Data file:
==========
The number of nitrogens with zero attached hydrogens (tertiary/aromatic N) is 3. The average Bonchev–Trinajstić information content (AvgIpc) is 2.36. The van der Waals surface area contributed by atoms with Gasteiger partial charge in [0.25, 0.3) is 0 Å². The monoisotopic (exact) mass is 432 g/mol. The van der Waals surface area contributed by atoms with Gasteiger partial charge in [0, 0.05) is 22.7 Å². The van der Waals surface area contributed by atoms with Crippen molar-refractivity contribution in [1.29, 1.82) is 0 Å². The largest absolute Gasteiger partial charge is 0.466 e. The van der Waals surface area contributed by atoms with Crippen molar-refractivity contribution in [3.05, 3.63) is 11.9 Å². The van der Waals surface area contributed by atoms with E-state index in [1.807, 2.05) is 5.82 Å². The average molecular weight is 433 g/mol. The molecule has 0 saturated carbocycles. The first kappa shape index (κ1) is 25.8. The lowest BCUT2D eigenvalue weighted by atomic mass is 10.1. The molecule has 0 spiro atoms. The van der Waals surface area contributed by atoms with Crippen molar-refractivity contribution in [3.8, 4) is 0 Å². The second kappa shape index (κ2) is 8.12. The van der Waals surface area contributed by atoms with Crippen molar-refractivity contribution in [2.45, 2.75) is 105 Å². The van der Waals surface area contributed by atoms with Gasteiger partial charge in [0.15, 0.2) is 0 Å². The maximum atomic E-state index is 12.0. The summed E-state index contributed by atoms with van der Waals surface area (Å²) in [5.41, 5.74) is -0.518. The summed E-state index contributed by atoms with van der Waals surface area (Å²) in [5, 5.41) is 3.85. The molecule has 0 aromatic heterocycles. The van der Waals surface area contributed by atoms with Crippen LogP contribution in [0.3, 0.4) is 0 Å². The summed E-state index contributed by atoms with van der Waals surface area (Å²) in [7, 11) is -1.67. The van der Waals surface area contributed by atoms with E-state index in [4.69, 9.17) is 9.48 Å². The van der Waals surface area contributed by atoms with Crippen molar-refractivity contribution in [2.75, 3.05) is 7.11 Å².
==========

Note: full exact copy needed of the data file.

The number of nitrogens with zero attached hydrogens (tertiary/aromatic N) is 3. The average Bonchev–Trinajstić information content (AvgIpc) is 2.36. The van der Waals surface area contributed by atoms with Gasteiger partial charge in [0.25, 0.3) is 0 Å². The monoisotopic (exact) mass is 432 g/mol. The van der Waals surface area contributed by atoms with Gasteiger partial charge in [0, 0.05) is 22.7 Å². The van der Waals surface area contributed by atoms with Crippen molar-refractivity contribution in [1.29, 1.82) is 0 Å². The largest absolute Gasteiger partial charge is 0.466 e. The van der Waals surface area contributed by atoms with Crippen molar-refractivity contribution in [3.05, 3.63) is 11.9 Å². The van der Waals surface area contributed by atoms with E-state index in [1.807, 2.05) is 5.82 Å². The average molecular weight is 433 g/mol. The molecule has 0 saturated carbocycles. The first kappa shape index (κ1) is 25.8. The lowest BCUT2D eigenvalue weighted by atomic mass is 10.1. The molecule has 0 spiro atoms. The van der Waals surface area contributed by atoms with Crippen molar-refractivity contribution in [3.8, 4) is 0 Å². The second kappa shape index (κ2) is 8.12. The van der Waals surface area contributed by atoms with Crippen molar-refractivity contribution in [2.45, 2.75) is 105 Å². The van der Waals surface area contributed by atoms with Gasteiger partial charge in [0.15, 0.2) is 0 Å². The maximum atomic E-state index is 12.0. The summed E-state index contributed by atoms with van der Waals surface area (Å²) in [5.41, 5.74) is -0.518. The summed E-state index contributed by atoms with van der Waals surface area (Å²) in [5, 5.41) is 3.85. The molecule has 0 aromatic heterocycles. The van der Waals surface area contributed by atoms with Crippen LogP contribution in [0.3, 0.4) is 0 Å². The summed E-state index contributed by atoms with van der Waals surface area (Å²) in [7, 11) is -1.67. The van der Waals surface area contributed by atoms with E-state index in [4.69, 9.17) is 9.48 Å². The van der Waals surface area contributed by atoms with Crippen molar-refractivity contribution in [2.75, 3.05) is 7.11 Å².